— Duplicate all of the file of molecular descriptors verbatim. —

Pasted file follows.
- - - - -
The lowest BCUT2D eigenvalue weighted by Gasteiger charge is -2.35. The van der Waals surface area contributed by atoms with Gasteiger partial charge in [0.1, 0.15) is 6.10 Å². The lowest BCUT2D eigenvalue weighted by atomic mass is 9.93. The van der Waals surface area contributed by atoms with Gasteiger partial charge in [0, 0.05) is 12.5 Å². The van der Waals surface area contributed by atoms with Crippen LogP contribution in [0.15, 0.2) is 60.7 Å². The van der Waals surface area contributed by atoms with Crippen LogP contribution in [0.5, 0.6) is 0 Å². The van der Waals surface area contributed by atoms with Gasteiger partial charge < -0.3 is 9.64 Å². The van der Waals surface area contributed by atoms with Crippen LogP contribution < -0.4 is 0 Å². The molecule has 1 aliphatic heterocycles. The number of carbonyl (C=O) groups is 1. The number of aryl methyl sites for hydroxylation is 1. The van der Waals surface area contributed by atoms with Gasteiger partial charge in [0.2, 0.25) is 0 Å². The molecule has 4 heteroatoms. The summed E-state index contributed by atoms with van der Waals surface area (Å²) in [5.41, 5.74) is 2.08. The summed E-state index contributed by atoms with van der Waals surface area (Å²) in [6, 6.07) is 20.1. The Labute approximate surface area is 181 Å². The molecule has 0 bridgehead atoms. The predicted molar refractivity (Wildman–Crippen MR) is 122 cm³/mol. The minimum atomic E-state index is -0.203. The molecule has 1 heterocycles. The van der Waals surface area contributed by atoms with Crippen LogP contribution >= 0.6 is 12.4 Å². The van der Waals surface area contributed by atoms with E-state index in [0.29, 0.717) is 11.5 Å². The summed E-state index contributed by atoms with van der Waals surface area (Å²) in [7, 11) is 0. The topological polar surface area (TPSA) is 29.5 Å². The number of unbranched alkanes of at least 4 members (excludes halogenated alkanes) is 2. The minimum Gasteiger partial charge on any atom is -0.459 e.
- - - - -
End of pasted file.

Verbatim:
The lowest BCUT2D eigenvalue weighted by Gasteiger charge is -2.35. The van der Waals surface area contributed by atoms with Gasteiger partial charge in [0.1, 0.15) is 6.10 Å². The lowest BCUT2D eigenvalue weighted by atomic mass is 9.93. The van der Waals surface area contributed by atoms with Gasteiger partial charge in [0, 0.05) is 12.5 Å². The van der Waals surface area contributed by atoms with Crippen LogP contribution in [0.15, 0.2) is 60.7 Å². The van der Waals surface area contributed by atoms with Crippen LogP contribution in [0.5, 0.6) is 0 Å². The van der Waals surface area contributed by atoms with Gasteiger partial charge < -0.3 is 9.64 Å². The van der Waals surface area contributed by atoms with Crippen LogP contribution < -0.4 is 0 Å². The molecule has 1 aliphatic heterocycles. The number of carbonyl (C=O) groups is 1. The number of aryl methyl sites for hydroxylation is 1. The van der Waals surface area contributed by atoms with Gasteiger partial charge in [0.2, 0.25) is 0 Å². The molecule has 4 heteroatoms. The summed E-state index contributed by atoms with van der Waals surface area (Å²) in [5.41, 5.74) is 2.08. The summed E-state index contributed by atoms with van der Waals surface area (Å²) in [6, 6.07) is 20.1. The Labute approximate surface area is 181 Å². The molecule has 0 bridgehead atoms. The predicted molar refractivity (Wildman–Crippen MR) is 122 cm³/mol. The minimum atomic E-state index is -0.203. The molecule has 1 heterocycles. The van der Waals surface area contributed by atoms with Crippen LogP contribution >= 0.6 is 12.4 Å². The van der Waals surface area contributed by atoms with E-state index in [0.29, 0.717) is 11.5 Å². The summed E-state index contributed by atoms with van der Waals surface area (Å²) in [7, 11) is 0. The topological polar surface area (TPSA) is 29.5 Å². The number of unbranched alkanes of at least 4 members (excludes halogenated alkanes) is 2. The minimum Gasteiger partial charge on any atom is -0.459 e.